1.  Is this like an HMO?
It is similar to an HMO, but with an emphasis on quality and outcomes for consumers.

2.  Is Unicare and Children’s Mercy programs going away?
Yes.  All consumers in the HealthWave program with Coventry (Children's Mercy) Family Health Partners and Unicare will be enrolled in one of the three new KanCare MCOs.

3.  Kansas just implemented new software for vehicle tags, which had hand a number of problems and issues.
What assurances can you provide that the same types of issues will not surface with KanCare?
KanCare is not a computer program. It is a health care program that will offer Medicaid members a choice of three very experienced managed care organizations. These organizations have brought up similar programs in many other states.

4.  Patients that now have regular FFS Medicaid: will this insurance go away?  Are all patients going to managed care, including nursing home patients?
All consumers in the fee-for-service program (with few exceptions such as SOBRA)  will become part of KanCare.  All nursing facility patients will become part of KanCare.

5.  Several other states have implemented a similar plan and failed. Why do you think KanCare will succeed?
Although KanCare is not modeled after any particular state, we did learn from other states in building the program. We have built a number of important safeguards into the contracts to ensure that consumers receive high quality care and providers are paid on time.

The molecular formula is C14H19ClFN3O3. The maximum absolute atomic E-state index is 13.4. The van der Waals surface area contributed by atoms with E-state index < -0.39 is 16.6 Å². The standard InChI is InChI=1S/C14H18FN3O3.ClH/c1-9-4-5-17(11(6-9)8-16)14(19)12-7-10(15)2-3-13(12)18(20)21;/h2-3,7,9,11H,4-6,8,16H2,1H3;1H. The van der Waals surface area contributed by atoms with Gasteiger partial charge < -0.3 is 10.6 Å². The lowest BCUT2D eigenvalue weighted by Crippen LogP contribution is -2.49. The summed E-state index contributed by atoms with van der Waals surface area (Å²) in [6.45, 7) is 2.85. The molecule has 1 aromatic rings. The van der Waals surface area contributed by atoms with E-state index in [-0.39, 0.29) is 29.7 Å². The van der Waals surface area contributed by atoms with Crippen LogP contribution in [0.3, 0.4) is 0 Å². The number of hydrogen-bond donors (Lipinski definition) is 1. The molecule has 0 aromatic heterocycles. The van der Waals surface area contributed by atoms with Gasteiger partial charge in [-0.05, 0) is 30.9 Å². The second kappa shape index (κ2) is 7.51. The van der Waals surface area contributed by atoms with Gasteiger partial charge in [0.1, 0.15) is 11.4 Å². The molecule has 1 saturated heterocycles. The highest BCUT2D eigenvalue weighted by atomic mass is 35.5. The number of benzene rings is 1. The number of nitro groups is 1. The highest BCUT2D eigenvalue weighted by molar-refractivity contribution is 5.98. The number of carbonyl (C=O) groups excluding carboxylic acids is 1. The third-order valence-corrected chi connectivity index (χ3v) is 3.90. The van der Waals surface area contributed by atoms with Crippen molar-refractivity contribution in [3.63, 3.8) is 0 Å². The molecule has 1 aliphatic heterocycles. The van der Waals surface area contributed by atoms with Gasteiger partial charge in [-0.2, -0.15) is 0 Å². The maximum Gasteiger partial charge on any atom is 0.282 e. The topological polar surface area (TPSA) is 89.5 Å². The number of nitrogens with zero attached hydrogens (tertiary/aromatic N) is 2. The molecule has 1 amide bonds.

6.  The state’s slides mentioned requiring providers to have an EQHR or Health Information System and require reporting to the HIE:
Are any provider types exempt?  Are RHCs exempt?
When is the deadline to comply?
What is the penalty for non-compliance?

Providers will not be required to have an electronic health record or HIT system, although it is encouraged.  The three health plans will be required to have an HIT system.

7.  Trying to understand who pays for what?
The MCOs will be paid a per member, per month fee by the state.  Providers will be paid by the MCOs for providing services, and reimbursement must be at least the current fee-for-service Medicaid rates for in-network providers.

8.  We had a 4-day notice of this presentation, how do you plan on getting the word out to educate all of the Medicaid population?
The State will hold two additional rounds of public education meetings, and more notice will be provided in advance. Each Medicaid consumer will also receive an enrollment packet in the mail this fall. That packet will describe the changes and give consumers information about the three plans and how to make a choice. Consumers can call with questions or go onto the KanCare website if they need more information. They can also attend the next meetings or talk to an outreach worker near them about their choices. Soon there will also be Aging and Disability Resource centers located across the State that can help consumers make a plan choice.

9.  What do I do if I have a problem?
If you have a problem you should contact your health plan first and file what is called a grievance. The health plan will have people or "advocates" available that can help you get an answer when you have problems. If your health plan cannot or does not help you, the State may get involved to help resolve the problem.

10.  What evidence is there that all 3 MCOs are reaching out and are aware of Kansas’ strong culture of family nurse practitioners, certified nurse midwives and 3 state-licensed free standing birth centers?